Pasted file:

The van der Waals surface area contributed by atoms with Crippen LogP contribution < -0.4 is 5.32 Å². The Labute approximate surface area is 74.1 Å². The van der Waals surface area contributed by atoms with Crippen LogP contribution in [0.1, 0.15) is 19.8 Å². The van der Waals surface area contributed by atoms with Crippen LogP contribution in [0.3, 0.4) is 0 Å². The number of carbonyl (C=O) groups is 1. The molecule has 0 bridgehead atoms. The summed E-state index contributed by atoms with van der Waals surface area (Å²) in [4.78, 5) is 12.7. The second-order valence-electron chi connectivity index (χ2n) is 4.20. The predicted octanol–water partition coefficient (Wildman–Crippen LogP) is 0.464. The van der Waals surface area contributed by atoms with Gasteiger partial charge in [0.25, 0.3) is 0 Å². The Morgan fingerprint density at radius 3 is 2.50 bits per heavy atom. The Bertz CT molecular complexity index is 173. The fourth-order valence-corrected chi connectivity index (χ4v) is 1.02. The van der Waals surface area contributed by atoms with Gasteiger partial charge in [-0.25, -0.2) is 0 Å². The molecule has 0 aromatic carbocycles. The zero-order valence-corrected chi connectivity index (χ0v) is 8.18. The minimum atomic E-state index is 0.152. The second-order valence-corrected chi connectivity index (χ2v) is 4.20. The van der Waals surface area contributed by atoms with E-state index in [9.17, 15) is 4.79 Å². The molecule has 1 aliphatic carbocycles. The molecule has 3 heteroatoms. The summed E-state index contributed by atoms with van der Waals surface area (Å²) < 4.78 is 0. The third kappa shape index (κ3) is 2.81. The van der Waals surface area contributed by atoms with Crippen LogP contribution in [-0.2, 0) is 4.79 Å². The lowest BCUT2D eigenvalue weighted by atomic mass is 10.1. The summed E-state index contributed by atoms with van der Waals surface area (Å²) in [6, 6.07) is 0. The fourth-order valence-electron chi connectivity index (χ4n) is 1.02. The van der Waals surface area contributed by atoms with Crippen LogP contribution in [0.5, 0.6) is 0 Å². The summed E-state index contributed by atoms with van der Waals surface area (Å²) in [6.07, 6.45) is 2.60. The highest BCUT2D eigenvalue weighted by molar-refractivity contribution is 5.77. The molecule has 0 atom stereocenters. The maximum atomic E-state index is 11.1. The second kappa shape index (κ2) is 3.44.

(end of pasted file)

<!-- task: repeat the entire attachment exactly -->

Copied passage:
The van der Waals surface area contributed by atoms with Crippen LogP contribution < -0.4 is 5.32 Å². The Labute approximate surface area is 74.1 Å². The van der Waals surface area contributed by atoms with Crippen LogP contribution in [0.1, 0.15) is 19.8 Å². The van der Waals surface area contributed by atoms with Crippen LogP contribution in [0.3, 0.4) is 0 Å². The number of carbonyl (C=O) groups is 1. The molecule has 0 bridgehead atoms. The summed E-state index contributed by atoms with van der Waals surface area (Å²) in [4.78, 5) is 12.7. The second-order valence-electron chi connectivity index (χ2n) is 4.20. The predicted octanol–water partition coefficient (Wildman–Crippen LogP) is 0.464. The van der Waals surface area contributed by atoms with Gasteiger partial charge in [0.25, 0.3) is 0 Å². The Morgan fingerprint density at radius 3 is 2.50 bits per heavy atom. The Bertz CT molecular complexity index is 173. The fourth-order valence-corrected chi connectivity index (χ4v) is 1.02. The van der Waals surface area contributed by atoms with Gasteiger partial charge in [-0.25, -0.2) is 0 Å². The molecule has 0 aromatic carbocycles. The zero-order valence-corrected chi connectivity index (χ0v) is 8.18. The minimum atomic E-state index is 0.152. The second-order valence-corrected chi connectivity index (χ2v) is 4.20. The van der Waals surface area contributed by atoms with E-state index in [9.17, 15) is 4.79 Å². The molecule has 1 aliphatic carbocycles. The molecule has 3 heteroatoms. The summed E-state index contributed by atoms with van der Waals surface area (Å²) < 4.78 is 0. The third kappa shape index (κ3) is 2.81. The van der Waals surface area contributed by atoms with Crippen LogP contribution in [-0.2, 0) is 4.79 Å². The lowest BCUT2D eigenvalue weighted by atomic mass is 10.1. The summed E-state index contributed by atoms with van der Waals surface area (Å²) in [6, 6.07) is 0. The fourth-order valence-electron chi connectivity index (χ4n) is 1.02. The van der Waals surface area contributed by atoms with Crippen LogP contribution in [0.5, 0.6) is 0 Å². The summed E-state index contributed by atoms with van der Waals surface area (Å²) in [6.07, 6.45) is 2.60. The highest BCUT2D eigenvalue weighted by molar-refractivity contribution is 5.77. The molecule has 0 atom stereocenters. The maximum atomic E-state index is 11.1. The second kappa shape index (κ2) is 3.44.